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New Heights


On the front porch of Ella, Chloe and Mya Dunn’s home in Boulder sit two cups and an entire mud pie. A tire swing hangs below, and the sisters giggle as they cram onto it, spinning around fresh off their imaginary feast. The purple paint has barely dried on their treehouse, but clearly it’s already home.

“When the kids come out and see it for the first time,” John Griffin says, “it really lifts my spirits. It’s great.”

Griffin of Louisville is the self-proclaimed “Treehouse Guy,” a name he made for himself when he first started constructing the tiny homes. At the time, the moniker might have been presumptuous, but now it’s fitting. He’s been building the perched hideaways for five years, and he’s the local go-to guy for everything treehouse. Griffin equates them to Peter Pan’s Never-Never Land—a haven for kids and parents who never want to grow up. A treehouse, he says, is a place where age no longer exists.

It’s also a place where parents and kids can come together to create an imaginative space. And for parents looking to do just that, Griffin has some tips to make building a treehouse an easy, fun project. Tips like “keep it low.”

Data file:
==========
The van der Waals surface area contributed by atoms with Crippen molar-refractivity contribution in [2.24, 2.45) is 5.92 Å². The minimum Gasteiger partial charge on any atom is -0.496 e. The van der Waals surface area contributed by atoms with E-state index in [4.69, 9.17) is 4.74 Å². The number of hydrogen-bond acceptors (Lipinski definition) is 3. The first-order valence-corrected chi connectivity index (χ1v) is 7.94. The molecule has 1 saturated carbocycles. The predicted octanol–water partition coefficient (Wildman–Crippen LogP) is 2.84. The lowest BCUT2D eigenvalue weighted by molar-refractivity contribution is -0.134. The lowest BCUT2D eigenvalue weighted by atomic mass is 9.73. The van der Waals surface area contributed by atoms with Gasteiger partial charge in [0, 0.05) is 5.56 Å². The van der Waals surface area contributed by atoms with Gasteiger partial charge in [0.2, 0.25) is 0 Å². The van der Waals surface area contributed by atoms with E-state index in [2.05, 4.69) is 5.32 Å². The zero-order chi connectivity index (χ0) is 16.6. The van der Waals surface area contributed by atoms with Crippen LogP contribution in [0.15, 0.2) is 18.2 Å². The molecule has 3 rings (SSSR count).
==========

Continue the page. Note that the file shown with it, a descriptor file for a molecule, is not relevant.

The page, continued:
“Kids just want to be under a tree, they don’t care about being a third of the way up,” he said. To keep it low, Griffin made the treehouse for 7-year-olds Ella and Chloe and 6-year-old Mya, 6 feet off the ground and mounted it onto stilts, opting to put the house beside the tree rather than on it. “Keep it simple,” he added. Treehouses are usually 5 feet by 5 feet, so by keeping the design simple, parents can add fancy features for kids to play on.

Clearly, the tire swing takes the cake for favorite feature, followed by a rock climbing wall constructed out of thick plywood and hand holds. Griffin also made a bridge that connects the house to the tree, where the girls can venture down to get more mud for those scrumptious pies.

Treehouses, which take Griffin up to a week to build, are places of imaginary adventures that kids can personalize. Dollops of purple paint on the rock climbing wall suggest the girls have already put their touches on the paint job. But it’s all part of the treehouse-making process—one that, according to Griffin, is fun for kids and parents.

“Everyone loves them,” he said. “Try not to smile and talk about a treehouse. It just lights people up.”